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Running Internet Explorer 6, Internet Explorer 7, and Internet Explorer 8 on the same machine

Is there a way to have Internet Explorer 8 and Internet Explorer 6 side by side without virtualizing?

I used Multiple IEs which works fine with Internet Explorer 7, but since I installed Internet Explorer 8 beta 2, Internet Explorer 6 started behaving oddly (that is, more than usual).

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marked as duplicate by i_am_jorf, Yi Jiang, Piskvor, Richard, sth Jan 6 '11 at 10:05

This question has been asked before and already has an answer. If those answers do not fully address your question, please ask a new question.

Just FYI - When you download IE8 you can press f12 to get the debug tool up which has options at the top to switch between IE8 and IE7 rendering (in both quirks and standards modes). Using mydebugbar suggested by Tom for IE6 has worked well enough though I use VMs now. –  sanchothefat Jan 26 '09 at 11:58

11 Answers 11

up vote 21 down vote accepted

I also use virtualisation. I've got Virtual PC 2007, which is a free download from here, on my machine and have downloaded the Internet Explorer Virual PC images from Microsoft. You can get the images here.

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Why do they expire? –  juanformoso Aug 14 '09 at 19:30
Hi Microsoft has updated this post and now they offer virtual machines for many virtualization products such as Virtual PC, Virtual Box, VmWare etc. Please find the options and the virtual machines here loc.modern.ie/es/virtualization-tools#downloads –  Juan Feb 17 '14 at 18:54

Microsoft does not support multiple versions of Internet Explorer on one operating system. The reason is that the operating system and Internet Explorer share certain DLLs. When you upgrade from Internet Explorer 6 to Internet Explorer 7 (or Internet Explorer 8) you're actually replacing some system DLLs. This is the reason why you "get" Internet Explorer 6 when you uninstall Internet Explorer 7.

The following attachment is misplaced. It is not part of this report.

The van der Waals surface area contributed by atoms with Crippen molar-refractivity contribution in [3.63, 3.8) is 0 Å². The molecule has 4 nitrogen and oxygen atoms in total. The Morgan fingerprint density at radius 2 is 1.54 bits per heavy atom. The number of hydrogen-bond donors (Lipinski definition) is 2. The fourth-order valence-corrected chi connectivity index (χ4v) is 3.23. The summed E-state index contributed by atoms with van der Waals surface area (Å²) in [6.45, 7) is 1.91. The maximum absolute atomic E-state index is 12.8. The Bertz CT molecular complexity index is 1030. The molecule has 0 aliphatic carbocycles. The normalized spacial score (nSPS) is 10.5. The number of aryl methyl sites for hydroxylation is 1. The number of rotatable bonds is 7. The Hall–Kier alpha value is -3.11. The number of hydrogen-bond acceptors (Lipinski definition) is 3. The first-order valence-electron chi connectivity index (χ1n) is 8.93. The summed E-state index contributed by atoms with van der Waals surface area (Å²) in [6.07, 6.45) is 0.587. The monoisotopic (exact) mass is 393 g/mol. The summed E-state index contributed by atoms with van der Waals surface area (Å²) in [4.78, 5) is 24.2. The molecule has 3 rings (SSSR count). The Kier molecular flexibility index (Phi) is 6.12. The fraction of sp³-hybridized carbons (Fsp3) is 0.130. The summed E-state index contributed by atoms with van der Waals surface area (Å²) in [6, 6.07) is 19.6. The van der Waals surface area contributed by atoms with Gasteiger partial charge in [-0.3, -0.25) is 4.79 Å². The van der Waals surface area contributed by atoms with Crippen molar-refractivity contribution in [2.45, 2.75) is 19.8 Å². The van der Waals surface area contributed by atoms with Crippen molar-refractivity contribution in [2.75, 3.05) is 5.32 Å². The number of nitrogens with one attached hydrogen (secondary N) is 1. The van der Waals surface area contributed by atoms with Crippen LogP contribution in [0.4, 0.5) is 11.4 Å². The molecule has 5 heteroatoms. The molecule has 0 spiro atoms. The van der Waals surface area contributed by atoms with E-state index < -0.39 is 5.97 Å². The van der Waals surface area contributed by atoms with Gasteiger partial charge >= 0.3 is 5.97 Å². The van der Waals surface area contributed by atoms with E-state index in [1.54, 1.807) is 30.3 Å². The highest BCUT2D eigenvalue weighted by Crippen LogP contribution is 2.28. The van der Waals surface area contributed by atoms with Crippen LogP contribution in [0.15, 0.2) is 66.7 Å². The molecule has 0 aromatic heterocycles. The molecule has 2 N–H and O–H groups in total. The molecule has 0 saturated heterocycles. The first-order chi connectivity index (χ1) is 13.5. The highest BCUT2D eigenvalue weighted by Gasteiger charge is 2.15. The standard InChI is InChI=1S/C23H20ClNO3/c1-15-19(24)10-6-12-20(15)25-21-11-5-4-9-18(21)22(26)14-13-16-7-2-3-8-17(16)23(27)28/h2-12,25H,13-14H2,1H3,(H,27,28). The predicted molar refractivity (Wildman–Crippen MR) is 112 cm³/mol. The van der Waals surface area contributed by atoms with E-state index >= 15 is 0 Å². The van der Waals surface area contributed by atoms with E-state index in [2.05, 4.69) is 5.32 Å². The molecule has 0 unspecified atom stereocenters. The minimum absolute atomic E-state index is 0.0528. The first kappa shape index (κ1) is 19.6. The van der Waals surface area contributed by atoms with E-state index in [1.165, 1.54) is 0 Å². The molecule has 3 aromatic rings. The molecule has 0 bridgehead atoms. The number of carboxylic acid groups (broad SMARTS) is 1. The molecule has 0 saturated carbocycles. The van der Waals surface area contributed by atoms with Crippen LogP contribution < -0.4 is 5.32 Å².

Chris Wilson, Internet Explorer architect, addressed this issue in a blog post Multiple IEs on one machine. Chris states that on-the-fly replacement of mshtml.dll might work for CSS rendering "...but it's not the same as having a full set of new Internet Explorer system DLLs installed" and would certainly not be considered a definitive solution.

Only virtualization can provide the full DLL stack for definitive testing.


On March 18, 2009, the Microsoft Expression Web team released SuperPreview, a free stand-alone application that allows cross-browser side-by-side and onionskin comparison between Internet Explorer 8, Internet Explorer 8 - Internet Explorer7 compatibility mode, and Internet Explorer 6. Additional browsers and an on-demand service is planned to render pages in realtime on other operating systems.

Edit in response to Zac comment

Thanks for the comment. Expression Web 3 (which will include SuperPreview) will allow comparison between any combination of Internet Explorer 6, Internet Explorer 7, Internet Explorer 8, and Firefox 3. This is according to Somasgear's blog entry Expresion Web 3 posted on June 5, 2009. In the screenshot on his blog, you'll see Firefox 3 as the base browser (left side) and Internet Explorer 6 as the comparison browser. Any browser can be placed on either side of the comparison window.

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I believe with SuperPreview you can have IE6 and IE7 or IE6 and IE8, not all three. –  Zac Jul 10 '09 at 8:08
I've updated my response with the latest information. –  Carl Camera Jul 15 '09 at 3:03

Try this: http://www.my-debugbar.com/wiki/IETester/HomePage